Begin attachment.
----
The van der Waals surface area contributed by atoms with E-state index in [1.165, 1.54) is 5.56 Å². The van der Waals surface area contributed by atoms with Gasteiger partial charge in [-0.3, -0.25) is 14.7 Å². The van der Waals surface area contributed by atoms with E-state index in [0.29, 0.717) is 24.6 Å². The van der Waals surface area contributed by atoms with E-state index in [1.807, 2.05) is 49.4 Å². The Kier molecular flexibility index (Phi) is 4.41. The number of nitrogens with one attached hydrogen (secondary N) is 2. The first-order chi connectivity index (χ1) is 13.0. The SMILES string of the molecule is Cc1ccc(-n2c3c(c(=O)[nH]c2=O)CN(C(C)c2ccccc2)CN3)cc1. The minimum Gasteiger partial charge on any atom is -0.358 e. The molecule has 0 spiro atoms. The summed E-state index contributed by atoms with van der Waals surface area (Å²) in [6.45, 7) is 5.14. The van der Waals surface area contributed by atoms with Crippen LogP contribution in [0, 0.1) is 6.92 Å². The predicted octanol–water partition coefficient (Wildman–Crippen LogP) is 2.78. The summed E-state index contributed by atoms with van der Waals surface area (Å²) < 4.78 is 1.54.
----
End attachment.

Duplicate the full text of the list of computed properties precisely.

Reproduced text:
The van der Waals surface area contributed by atoms with E-state index in [1.165, 1.54) is 5.56 Å². The van der Waals surface area contributed by atoms with Gasteiger partial charge in [-0.3, -0.25) is 14.7 Å². The van der Waals surface area contributed by atoms with E-state index in [0.29, 0.717) is 24.6 Å². The van der Waals surface area contributed by atoms with E-state index in [1.807, 2.05) is 49.4 Å². The Kier molecular flexibility index (Phi) is 4.41. The number of nitrogens with one attached hydrogen (secondary N) is 2. The first-order chi connectivity index (χ1) is 13.0. The SMILES string of the molecule is Cc1ccc(-n2c3c(c(=O)[nH]c2=O)CN(C(C)c2ccccc2)CN3)cc1. The minimum Gasteiger partial charge on any atom is -0.358 e. The molecule has 0 spiro atoms. The summed E-state index contributed by atoms with van der Waals surface area (Å²) in [6.45, 7) is 5.14. The van der Waals surface area contributed by atoms with Crippen LogP contribution in [0, 0.1) is 6.92 Å². The predicted octanol–water partition coefficient (Wildman–Crippen LogP) is 2.78. The summed E-state index contributed by atoms with van der Waals surface area (Å²) < 4.78 is 1.54.